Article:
Amidst the inescapable social media age, brands are experimenting with innovative new booking options. Last year, KLM became the first airline to allow passengers to pay for flights via social channels. Thanks to Dominos, it’s now even possible to use emojis to order pizzas. While booking hotels through any of the major social media players has also become possible, does it ultimately prove worthwhile to invest in these channels?
Facebook’s lackluster track record
Hotels have long been offering booking options on their Facebook pages, and since 2014 have had the option to integrate a “Book Now” feature—one of seven call-to-action buttons the social networking giant offers businesses. While almost half of all hotels provide booking via Facebook pages, approximately 45% of properties surveyed in a recent study reported these transactions accounted for less than 1% of total bookings.
Buyer behavior perhaps explains this low figure, as guests who already know which hotel they want will rarely ever visit Facebook to book, but more likely the property’s website or an OTA. With a significant amount of effort needed to offer this booking option, some brands have decided it’s not worthwhile for such little return.
Conversational, real-time transactions on Twitter
Since 2013, Loews Hotels has offered guests the option to reserve rooms via Twitter. Using #bookLoews, potential customers can initiate conversations with representatives at the group’s booking center. Agents provide links to a chat rooms to complete the transactions. Although the system doesn’t operate 24/7, it does provide a useful option to book, and one that is more conversational in nature than Facebook.
More recently, boutique hotel booking site Stayful launched a Tweetstay Service, not only allowing customers to request a stay, but also working directly with properties in real-time to negotiate better rates on their behalf. A tweet needs to be addressed to @stayful and include #tweetstay, as well as destination, budget, and date preferences. Acting as a “Twitter travel team,” the service offers attractive rates on properties in 28 cities across North America and the UK.
Testing the waters on Instagram
Due to limitations on integrating clickable hyperlinks, Instagram was not utilized to facilitate bookings until earlier this year, when Conrad Hotels became the first in the industry to use the photo-sharing app for this purpose. However, the approach isn’t exactly a direct booking; following a link in the bio section of Conrad’s profile leads to a second gallery of the brand’s Instagram photos, and clicking on one of these will lead to a booking page for the depicted property.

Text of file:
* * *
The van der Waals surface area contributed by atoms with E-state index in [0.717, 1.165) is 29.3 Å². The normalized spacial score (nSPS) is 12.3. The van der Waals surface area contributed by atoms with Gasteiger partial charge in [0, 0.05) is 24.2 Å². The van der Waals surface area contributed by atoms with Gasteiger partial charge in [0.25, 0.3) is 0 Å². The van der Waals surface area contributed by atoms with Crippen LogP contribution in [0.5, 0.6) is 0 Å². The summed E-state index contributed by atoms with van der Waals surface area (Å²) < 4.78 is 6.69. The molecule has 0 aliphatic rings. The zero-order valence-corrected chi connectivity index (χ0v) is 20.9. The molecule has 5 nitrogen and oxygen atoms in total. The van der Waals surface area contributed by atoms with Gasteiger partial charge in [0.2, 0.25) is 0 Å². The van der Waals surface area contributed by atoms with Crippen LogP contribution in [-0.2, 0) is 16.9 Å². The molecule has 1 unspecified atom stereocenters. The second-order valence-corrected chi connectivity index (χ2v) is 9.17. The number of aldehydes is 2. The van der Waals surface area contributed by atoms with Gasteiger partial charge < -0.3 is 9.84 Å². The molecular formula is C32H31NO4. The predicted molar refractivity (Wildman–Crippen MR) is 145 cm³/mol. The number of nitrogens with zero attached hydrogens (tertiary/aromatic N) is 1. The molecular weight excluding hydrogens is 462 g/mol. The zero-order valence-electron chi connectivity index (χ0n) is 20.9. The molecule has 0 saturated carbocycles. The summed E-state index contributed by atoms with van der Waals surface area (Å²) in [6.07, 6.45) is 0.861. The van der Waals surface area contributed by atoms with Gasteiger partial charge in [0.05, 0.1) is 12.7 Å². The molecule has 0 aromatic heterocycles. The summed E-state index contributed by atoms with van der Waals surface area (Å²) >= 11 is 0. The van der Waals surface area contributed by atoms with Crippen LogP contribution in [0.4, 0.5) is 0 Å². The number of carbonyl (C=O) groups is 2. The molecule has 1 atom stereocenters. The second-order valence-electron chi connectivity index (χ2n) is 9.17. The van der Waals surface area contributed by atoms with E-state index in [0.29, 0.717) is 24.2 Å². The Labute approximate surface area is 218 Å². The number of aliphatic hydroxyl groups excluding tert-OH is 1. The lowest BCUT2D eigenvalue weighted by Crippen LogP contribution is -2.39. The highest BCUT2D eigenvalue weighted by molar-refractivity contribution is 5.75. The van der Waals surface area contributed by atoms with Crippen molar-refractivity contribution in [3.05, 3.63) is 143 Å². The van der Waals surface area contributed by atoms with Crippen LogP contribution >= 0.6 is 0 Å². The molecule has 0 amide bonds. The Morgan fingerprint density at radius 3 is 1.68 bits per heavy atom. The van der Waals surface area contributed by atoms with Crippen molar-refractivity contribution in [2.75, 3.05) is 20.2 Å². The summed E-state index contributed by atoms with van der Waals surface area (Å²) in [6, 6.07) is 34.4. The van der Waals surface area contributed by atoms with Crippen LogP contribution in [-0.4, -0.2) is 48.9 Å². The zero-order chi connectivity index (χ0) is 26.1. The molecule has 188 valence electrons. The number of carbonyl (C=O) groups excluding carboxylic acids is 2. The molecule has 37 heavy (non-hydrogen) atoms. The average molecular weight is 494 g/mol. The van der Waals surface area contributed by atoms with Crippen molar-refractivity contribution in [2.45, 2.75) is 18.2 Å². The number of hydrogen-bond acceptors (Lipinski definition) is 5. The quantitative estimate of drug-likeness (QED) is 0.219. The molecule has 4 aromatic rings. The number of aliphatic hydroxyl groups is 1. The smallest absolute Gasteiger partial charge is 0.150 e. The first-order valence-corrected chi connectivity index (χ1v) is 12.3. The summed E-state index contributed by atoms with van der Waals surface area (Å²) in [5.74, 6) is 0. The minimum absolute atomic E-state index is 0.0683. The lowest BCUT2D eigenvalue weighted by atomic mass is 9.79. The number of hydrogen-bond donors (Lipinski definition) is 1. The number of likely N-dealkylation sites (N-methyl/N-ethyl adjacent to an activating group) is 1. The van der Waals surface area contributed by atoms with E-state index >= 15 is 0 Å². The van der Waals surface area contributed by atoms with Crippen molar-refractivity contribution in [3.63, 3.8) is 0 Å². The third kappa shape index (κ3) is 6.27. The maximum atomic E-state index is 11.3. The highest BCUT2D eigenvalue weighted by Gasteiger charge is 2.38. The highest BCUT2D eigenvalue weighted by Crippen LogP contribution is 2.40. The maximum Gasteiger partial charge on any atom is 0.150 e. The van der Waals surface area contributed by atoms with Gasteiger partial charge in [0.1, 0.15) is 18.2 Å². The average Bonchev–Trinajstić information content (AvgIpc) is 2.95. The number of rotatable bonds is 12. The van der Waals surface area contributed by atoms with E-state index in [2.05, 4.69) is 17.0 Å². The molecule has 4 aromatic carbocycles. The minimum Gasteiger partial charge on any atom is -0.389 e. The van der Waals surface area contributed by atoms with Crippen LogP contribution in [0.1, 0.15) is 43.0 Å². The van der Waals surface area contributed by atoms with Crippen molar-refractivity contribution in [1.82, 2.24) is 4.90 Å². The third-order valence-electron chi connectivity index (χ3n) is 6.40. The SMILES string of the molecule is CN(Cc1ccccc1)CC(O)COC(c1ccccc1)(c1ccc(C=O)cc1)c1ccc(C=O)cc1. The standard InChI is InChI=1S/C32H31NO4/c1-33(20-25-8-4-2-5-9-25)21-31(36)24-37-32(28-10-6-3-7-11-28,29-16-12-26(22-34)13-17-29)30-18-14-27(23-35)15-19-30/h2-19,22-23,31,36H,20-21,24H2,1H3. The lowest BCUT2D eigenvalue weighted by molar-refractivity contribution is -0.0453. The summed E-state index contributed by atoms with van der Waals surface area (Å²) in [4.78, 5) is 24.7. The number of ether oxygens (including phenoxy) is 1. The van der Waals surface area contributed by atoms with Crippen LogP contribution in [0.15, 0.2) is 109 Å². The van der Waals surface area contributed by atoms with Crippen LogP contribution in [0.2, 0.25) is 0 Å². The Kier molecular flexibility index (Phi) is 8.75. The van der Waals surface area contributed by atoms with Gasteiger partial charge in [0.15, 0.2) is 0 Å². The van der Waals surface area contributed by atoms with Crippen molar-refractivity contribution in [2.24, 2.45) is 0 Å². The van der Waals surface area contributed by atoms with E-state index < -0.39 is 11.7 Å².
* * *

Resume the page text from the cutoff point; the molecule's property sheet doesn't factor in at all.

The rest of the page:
Since this process is slightly complicated, Conrad uses photo captions to remind viewers to click the bio link. Depending on the success of Conrad’s Instagram bookings, parent company Hilton might implement the strategy for its other brands.
Last month, Instagram launched new features including a “Shop Now” button. While no travel companies are making use of this yet, it offers great potential which hotels should explore.
Connecting with the travel community through TripAdvisor
In 2014, Choice Hotels became the first to launch “Book on TripAdvisor,” allowing customers to place reservations directly there rather than being sent to the Choice website. Best Western, Accor, and Marriott have followed suit, each managing their own customer service on the site. Although hotels pay 12-15% commission to TripAdvisor, this seems like a worthwhile investment to seamlessly link to one of the biggest review sites and metasearch channels.
While social media bookings may initially appear a PR stunt, they do in fact wield potential. With the exception of TripAdvisor, these bookings appeal to hotels as they’re direct and eliminate commissions spent on OTAs.
But though they might be a savvy approach to attract younger travelers, older generations will likely be unfamiliar with these sites. Others may feel uncomfortable completing relatively large transactions through such informal communications channels, and as such, adoption rates have been slow.
However, social media remains a very important part of the travel research process, and is a key driver of traffic into the main hotel website. It’s crucial that hotels stay up-to-date with their websites and booking engines, ensuring that they complement social media across all devices, from mobile to tablet to desktop.
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